Experiences of parents of children with special needs at school entry: a mixed method approach Academic Article uri icon

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abstract

  • BACKGROUND: The transition from pre-school to kindergarten can be complex for children who need special assistance due to mental or physical disabilities (children with 'special needs'). We used a convergent mixed method approach to explore parents' experiences with service provision as their children transitioned to school. METHODS: Parents (including one grandparent) of 37 children aged 4 to 6 years completed measures assessing their perceptions of and satisfaction with services. Semi-structured interviews were also conducted with 10 parents to understand their experience with services. RESULTS: Post transition, parents reported lower perceptions of services and decreased satisfaction than pre-transition. The following themes emerged from the qualitative data: qualities of services and service providers, communication and information transfer, parent advocacy, uncertainty about services, and contrasts and contradictions in satisfaction. The qualitative findings indicate that parents were both satisfied and concerned with aspects of the post-transition service provision. CONCLUSIONS: While the quantitative results suggested that parents' experience with services became less positive after their children entered school, the qualitative findings illustrated the variability in parents' experiences and components of service provision that require improvements to facilitate a successful school entry.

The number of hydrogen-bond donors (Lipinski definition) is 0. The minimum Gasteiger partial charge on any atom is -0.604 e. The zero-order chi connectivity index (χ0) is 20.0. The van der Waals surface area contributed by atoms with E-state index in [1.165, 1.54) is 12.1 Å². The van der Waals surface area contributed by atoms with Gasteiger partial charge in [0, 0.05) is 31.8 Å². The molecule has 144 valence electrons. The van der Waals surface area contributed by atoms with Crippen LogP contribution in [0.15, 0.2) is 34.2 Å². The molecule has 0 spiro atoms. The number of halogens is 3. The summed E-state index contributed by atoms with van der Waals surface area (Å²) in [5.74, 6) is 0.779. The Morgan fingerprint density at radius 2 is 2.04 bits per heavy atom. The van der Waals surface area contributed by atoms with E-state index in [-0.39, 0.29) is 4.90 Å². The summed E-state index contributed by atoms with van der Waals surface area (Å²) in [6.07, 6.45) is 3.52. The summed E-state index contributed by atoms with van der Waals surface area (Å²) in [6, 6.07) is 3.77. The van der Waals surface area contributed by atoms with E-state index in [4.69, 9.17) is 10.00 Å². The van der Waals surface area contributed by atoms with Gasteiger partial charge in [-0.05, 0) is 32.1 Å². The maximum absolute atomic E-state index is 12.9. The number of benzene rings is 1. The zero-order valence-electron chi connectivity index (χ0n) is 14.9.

publication date

  • July 2017

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